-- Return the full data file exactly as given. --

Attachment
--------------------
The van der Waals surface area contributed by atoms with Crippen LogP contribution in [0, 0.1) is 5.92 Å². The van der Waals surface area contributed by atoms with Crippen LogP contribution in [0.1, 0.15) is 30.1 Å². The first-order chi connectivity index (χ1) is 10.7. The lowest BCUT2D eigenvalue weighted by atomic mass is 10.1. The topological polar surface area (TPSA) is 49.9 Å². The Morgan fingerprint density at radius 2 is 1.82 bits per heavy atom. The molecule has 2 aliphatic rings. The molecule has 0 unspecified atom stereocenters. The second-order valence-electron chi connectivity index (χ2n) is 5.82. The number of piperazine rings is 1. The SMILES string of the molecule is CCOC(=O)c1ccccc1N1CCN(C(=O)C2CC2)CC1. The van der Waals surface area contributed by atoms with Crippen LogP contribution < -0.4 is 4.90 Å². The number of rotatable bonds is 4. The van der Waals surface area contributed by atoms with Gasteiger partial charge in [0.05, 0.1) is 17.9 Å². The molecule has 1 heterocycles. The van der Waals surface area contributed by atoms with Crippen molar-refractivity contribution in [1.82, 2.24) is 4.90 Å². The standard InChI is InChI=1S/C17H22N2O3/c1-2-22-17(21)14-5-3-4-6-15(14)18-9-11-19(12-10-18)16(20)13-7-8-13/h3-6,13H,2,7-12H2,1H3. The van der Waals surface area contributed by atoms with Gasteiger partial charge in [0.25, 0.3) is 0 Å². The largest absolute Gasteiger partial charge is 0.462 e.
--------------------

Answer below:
The van der Waals surface area contributed by atoms with Crippen LogP contribution in [0, 0.1) is 5.92 Å². The van der Waals surface area contributed by atoms with Crippen LogP contribution in [0.1, 0.15) is 30.1 Å². The first-order chi connectivity index (χ1) is 10.7. The lowest BCUT2D eigenvalue weighted by atomic mass is 10.1. The topological polar surface area (TPSA) is 49.9 Å². The Morgan fingerprint density at radius 2 is 1.82 bits per heavy atom. The molecule has 2 aliphatic rings. The molecule has 0 unspecified atom stereocenters. The second-order valence-electron chi connectivity index (χ2n) is 5.82. The number of piperazine rings is 1. The SMILES string of the molecule is CCOC(=O)c1ccccc1N1CCN(C(=O)C2CC2)CC1. The van der Waals surface area contributed by atoms with Crippen LogP contribution < -0.4 is 4.90 Å². The number of rotatable bonds is 4. The van der Waals surface area contributed by atoms with Gasteiger partial charge in [0.05, 0.1) is 17.9 Å². The molecule has 1 heterocycles. The van der Waals surface area contributed by atoms with Crippen molar-refractivity contribution in [1.82, 2.24) is 4.90 Å². The standard InChI is InChI=1S/C17H22N2O3/c1-2-22-17(21)14-5-3-4-6-15(14)18-9-11-19(12-10-18)16(20)13-7-8-13/h3-6,13H,2,7-12H2,1H3. The van der Waals surface area contributed by atoms with Gasteiger partial charge in [0.25, 0.3) is 0 Å². The largest absolute Gasteiger partial charge is 0.462 e.